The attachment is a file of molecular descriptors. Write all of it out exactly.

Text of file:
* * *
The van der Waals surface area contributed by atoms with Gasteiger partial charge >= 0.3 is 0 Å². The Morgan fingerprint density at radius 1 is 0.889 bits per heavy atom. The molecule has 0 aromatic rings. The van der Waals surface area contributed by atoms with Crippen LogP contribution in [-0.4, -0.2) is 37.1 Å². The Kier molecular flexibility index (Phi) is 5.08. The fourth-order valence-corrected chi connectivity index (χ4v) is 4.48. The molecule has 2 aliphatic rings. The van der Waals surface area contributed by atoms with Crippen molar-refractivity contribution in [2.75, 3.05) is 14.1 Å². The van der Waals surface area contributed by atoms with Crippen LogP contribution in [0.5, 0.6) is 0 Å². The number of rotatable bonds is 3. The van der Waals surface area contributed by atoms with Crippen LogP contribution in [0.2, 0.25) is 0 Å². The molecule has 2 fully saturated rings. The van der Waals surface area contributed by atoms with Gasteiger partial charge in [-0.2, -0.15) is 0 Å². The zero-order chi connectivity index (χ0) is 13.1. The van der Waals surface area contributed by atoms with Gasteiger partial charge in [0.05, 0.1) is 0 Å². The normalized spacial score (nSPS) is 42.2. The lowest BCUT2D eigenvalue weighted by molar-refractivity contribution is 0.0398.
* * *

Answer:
The van der Waals surface area contributed by atoms with Gasteiger partial charge >= 0.3 is 0 Å². The Morgan fingerprint density at radius 1 is 0.889 bits per heavy atom. The molecule has 0 aromatic rings. The van der Waals surface area contributed by atoms with Crippen LogP contribution in [-0.4, -0.2) is 37.1 Å². The Kier molecular flexibility index (Phi) is 5.08. The fourth-order valence-corrected chi connectivity index (χ4v) is 4.48. The molecule has 2 aliphatic rings. The van der Waals surface area contributed by atoms with Crippen molar-refractivity contribution in [2.75, 3.05) is 14.1 Å². The van der Waals surface area contributed by atoms with Crippen LogP contribution in [0.5, 0.6) is 0 Å². The number of rotatable bonds is 3. The van der Waals surface area contributed by atoms with Crippen LogP contribution in [0.2, 0.25) is 0 Å². The molecule has 2 fully saturated rings. The van der Waals surface area contributed by atoms with Gasteiger partial charge in [-0.2, -0.15) is 0 Å². The zero-order chi connectivity index (χ0) is 13.1. The van der Waals surface area contributed by atoms with Gasteiger partial charge in [0.05, 0.1) is 0 Å². The normalized spacial score (nSPS) is 42.2. The lowest BCUT2D eigenvalue weighted by molar-refractivity contribution is 0.0398.